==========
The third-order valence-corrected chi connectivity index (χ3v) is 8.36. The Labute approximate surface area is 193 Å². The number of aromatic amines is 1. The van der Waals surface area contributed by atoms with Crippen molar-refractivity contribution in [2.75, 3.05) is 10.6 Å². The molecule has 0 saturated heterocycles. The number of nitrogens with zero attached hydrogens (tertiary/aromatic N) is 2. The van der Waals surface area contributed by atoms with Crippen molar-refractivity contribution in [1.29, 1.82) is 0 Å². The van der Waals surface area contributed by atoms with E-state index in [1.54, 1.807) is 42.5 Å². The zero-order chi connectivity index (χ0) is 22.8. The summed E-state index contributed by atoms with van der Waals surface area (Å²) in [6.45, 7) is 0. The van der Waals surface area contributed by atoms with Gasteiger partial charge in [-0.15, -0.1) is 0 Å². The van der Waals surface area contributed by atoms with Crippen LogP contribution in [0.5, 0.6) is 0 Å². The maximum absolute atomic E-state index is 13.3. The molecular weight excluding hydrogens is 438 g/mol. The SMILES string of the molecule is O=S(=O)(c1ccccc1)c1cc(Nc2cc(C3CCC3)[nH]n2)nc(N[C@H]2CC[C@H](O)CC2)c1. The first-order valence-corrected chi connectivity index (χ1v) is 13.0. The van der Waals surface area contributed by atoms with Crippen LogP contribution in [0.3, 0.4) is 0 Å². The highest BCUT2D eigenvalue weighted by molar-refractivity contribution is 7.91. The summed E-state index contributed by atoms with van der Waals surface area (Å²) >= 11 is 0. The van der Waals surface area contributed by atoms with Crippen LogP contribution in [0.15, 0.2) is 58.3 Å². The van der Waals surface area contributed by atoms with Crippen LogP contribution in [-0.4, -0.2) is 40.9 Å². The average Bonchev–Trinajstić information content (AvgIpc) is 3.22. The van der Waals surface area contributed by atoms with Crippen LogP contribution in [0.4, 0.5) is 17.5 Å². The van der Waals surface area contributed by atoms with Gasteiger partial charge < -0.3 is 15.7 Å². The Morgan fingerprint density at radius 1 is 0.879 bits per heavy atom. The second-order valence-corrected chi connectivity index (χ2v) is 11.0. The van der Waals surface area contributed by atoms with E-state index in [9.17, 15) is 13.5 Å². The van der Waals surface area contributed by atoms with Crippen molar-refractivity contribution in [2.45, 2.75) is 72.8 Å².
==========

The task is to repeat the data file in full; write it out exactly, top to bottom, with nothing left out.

The third-order valence-corrected chi connectivity index (χ3v) is 8.36. The Labute approximate surface area is 193 Å². The number of aromatic amines is 1. The van der Waals surface area contributed by atoms with Crippen molar-refractivity contribution in [2.75, 3.05) is 10.6 Å². The molecule has 0 saturated heterocycles. The number of nitrogens with zero attached hydrogens (tertiary/aromatic N) is 2. The van der Waals surface area contributed by atoms with Crippen molar-refractivity contribution in [1.29, 1.82) is 0 Å². The van der Waals surface area contributed by atoms with E-state index in [1.54, 1.807) is 42.5 Å². The zero-order chi connectivity index (χ0) is 22.8. The summed E-state index contributed by atoms with van der Waals surface area (Å²) in [6.45, 7) is 0. The van der Waals surface area contributed by atoms with Gasteiger partial charge in [-0.15, -0.1) is 0 Å². The van der Waals surface area contributed by atoms with Crippen LogP contribution in [0.5, 0.6) is 0 Å². The maximum absolute atomic E-state index is 13.3. The molecular weight excluding hydrogens is 438 g/mol. The SMILES string of the molecule is O=S(=O)(c1ccccc1)c1cc(Nc2cc(C3CCC3)[nH]n2)nc(N[C@H]2CC[C@H](O)CC2)c1. The first-order valence-corrected chi connectivity index (χ1v) is 13.0. The van der Waals surface area contributed by atoms with Crippen LogP contribution in [0.3, 0.4) is 0 Å². The highest BCUT2D eigenvalue weighted by molar-refractivity contribution is 7.91. The summed E-state index contributed by atoms with van der Waals surface area (Å²) >= 11 is 0. The van der Waals surface area contributed by atoms with Crippen LogP contribution in [0.15, 0.2) is 58.3 Å². The van der Waals surface area contributed by atoms with Crippen LogP contribution in [-0.4, -0.2) is 40.9 Å². The average Bonchev–Trinajstić information content (AvgIpc) is 3.22. The van der Waals surface area contributed by atoms with Crippen LogP contribution in [0.4, 0.5) is 17.5 Å². The van der Waals surface area contributed by atoms with Gasteiger partial charge < -0.3 is 15.7 Å². The Morgan fingerprint density at radius 1 is 0.879 bits per heavy atom. The second-order valence-corrected chi connectivity index (χ2v) is 11.0. The van der Waals surface area contributed by atoms with E-state index in [9.17, 15) is 13.5 Å². The van der Waals surface area contributed by atoms with Crippen molar-refractivity contribution in [2.45, 2.75) is 72.8 Å².